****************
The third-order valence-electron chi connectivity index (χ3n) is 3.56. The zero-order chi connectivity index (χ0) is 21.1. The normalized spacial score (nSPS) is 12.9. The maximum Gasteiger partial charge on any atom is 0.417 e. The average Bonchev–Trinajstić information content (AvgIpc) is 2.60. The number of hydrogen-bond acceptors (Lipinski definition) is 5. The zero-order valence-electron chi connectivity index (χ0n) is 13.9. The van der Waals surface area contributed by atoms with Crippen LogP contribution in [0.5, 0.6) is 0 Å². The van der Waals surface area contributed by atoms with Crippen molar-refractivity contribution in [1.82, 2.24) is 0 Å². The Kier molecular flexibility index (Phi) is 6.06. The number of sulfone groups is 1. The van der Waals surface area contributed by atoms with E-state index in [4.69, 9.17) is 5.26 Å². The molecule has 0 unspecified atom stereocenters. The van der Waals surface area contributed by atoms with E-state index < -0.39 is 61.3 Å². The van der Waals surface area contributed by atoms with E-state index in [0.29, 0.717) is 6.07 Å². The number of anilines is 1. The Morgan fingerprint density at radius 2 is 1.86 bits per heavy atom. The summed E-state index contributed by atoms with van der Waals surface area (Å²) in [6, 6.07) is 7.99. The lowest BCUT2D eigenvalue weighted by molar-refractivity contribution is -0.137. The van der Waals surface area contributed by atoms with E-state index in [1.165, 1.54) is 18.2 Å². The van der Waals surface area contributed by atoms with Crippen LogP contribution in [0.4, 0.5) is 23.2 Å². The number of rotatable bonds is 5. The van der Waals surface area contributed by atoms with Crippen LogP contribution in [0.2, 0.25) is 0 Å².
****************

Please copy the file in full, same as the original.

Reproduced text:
The third-order valence-electron chi connectivity index (χ3n) is 3.56. The zero-order chi connectivity index (χ0) is 21.1. The normalized spacial score (nSPS) is 12.9. The maximum Gasteiger partial charge on any atom is 0.417 e. The average Bonchev–Trinajstić information content (AvgIpc) is 2.60. The number of hydrogen-bond acceptors (Lipinski definition) is 5. The zero-order valence-electron chi connectivity index (χ0n) is 13.9. The van der Waals surface area contributed by atoms with Crippen LogP contribution in [0.5, 0.6) is 0 Å². The van der Waals surface area contributed by atoms with Crippen molar-refractivity contribution in [1.82, 2.24) is 0 Å². The Kier molecular flexibility index (Phi) is 6.06. The number of sulfone groups is 1. The van der Waals surface area contributed by atoms with E-state index in [4.69, 9.17) is 5.26 Å². The molecule has 0 unspecified atom stereocenters. The van der Waals surface area contributed by atoms with E-state index < -0.39 is 61.3 Å². The van der Waals surface area contributed by atoms with E-state index in [0.29, 0.717) is 6.07 Å². The number of anilines is 1. The Morgan fingerprint density at radius 2 is 1.86 bits per heavy atom. The summed E-state index contributed by atoms with van der Waals surface area (Å²) in [6, 6.07) is 7.99. The lowest BCUT2D eigenvalue weighted by molar-refractivity contribution is -0.137. The van der Waals surface area contributed by atoms with E-state index in [1.165, 1.54) is 18.2 Å². The van der Waals surface area contributed by atoms with Crippen LogP contribution in [0.4, 0.5) is 23.2 Å². The number of rotatable bonds is 5. The van der Waals surface area contributed by atoms with Crippen LogP contribution in [0.2, 0.25) is 0 Å².